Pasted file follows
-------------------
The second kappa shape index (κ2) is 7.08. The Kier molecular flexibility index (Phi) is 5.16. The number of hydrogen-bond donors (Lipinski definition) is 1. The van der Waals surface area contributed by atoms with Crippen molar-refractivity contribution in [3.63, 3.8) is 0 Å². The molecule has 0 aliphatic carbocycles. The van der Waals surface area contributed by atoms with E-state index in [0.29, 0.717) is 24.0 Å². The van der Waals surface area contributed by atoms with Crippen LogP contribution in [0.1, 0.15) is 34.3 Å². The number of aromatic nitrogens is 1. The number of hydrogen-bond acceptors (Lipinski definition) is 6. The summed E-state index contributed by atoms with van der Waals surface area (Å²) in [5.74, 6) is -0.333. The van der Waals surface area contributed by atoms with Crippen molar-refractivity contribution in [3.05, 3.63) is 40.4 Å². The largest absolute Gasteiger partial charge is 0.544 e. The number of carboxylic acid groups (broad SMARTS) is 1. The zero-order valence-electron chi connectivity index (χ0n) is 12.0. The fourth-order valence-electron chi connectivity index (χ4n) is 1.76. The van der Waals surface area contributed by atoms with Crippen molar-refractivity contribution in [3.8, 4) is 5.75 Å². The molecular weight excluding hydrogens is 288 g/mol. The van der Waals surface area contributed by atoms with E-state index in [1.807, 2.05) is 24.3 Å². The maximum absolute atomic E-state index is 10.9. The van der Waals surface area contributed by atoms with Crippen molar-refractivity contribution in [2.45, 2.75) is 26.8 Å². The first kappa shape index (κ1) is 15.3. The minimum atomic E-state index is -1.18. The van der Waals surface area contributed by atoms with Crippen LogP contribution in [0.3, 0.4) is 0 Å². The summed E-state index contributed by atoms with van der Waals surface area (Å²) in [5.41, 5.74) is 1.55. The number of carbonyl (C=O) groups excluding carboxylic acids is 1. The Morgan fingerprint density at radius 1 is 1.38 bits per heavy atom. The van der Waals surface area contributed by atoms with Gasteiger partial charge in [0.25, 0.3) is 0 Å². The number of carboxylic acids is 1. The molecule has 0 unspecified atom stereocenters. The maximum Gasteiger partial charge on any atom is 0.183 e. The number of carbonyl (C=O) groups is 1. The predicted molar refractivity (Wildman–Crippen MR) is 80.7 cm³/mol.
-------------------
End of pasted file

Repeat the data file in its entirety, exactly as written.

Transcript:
The second kappa shape index (κ2) is 7.08. The Kier molecular flexibility index (Phi) is 5.16. The number of hydrogen-bond donors (Lipinski definition) is 1. The van der Waals surface area contributed by atoms with Crippen molar-refractivity contribution in [3.63, 3.8) is 0 Å². The molecule has 0 aliphatic carbocycles. The van der Waals surface area contributed by atoms with E-state index in [0.29, 0.717) is 24.0 Å². The van der Waals surface area contributed by atoms with Crippen LogP contribution in [0.1, 0.15) is 34.3 Å². The number of aromatic nitrogens is 1. The number of hydrogen-bond acceptors (Lipinski definition) is 6. The summed E-state index contributed by atoms with van der Waals surface area (Å²) in [5.74, 6) is -0.333. The van der Waals surface area contributed by atoms with Crippen molar-refractivity contribution in [3.05, 3.63) is 40.4 Å². The largest absolute Gasteiger partial charge is 0.544 e. The number of carboxylic acid groups (broad SMARTS) is 1. The zero-order valence-electron chi connectivity index (χ0n) is 12.0. The fourth-order valence-electron chi connectivity index (χ4n) is 1.76. The van der Waals surface area contributed by atoms with Crippen molar-refractivity contribution in [3.8, 4) is 5.75 Å². The molecular weight excluding hydrogens is 288 g/mol. The van der Waals surface area contributed by atoms with E-state index in [1.807, 2.05) is 24.3 Å². The maximum absolute atomic E-state index is 10.9. The van der Waals surface area contributed by atoms with Crippen molar-refractivity contribution in [2.45, 2.75) is 26.8 Å². The first kappa shape index (κ1) is 15.3. The minimum atomic E-state index is -1.18. The van der Waals surface area contributed by atoms with Crippen LogP contribution in [0.3, 0.4) is 0 Å². The summed E-state index contributed by atoms with van der Waals surface area (Å²) in [5.41, 5.74) is 1.55. The number of carbonyl (C=O) groups excluding carboxylic acids is 1. The Morgan fingerprint density at radius 1 is 1.38 bits per heavy atom. The van der Waals surface area contributed by atoms with Gasteiger partial charge in [0.25, 0.3) is 0 Å². The number of carboxylic acids is 1. The molecule has 0 unspecified atom stereocenters. The maximum Gasteiger partial charge on any atom is 0.183 e. The number of carbonyl (C=O) groups is 1. The predicted molar refractivity (Wildman–Crippen MR) is 80.7 cm³/mol.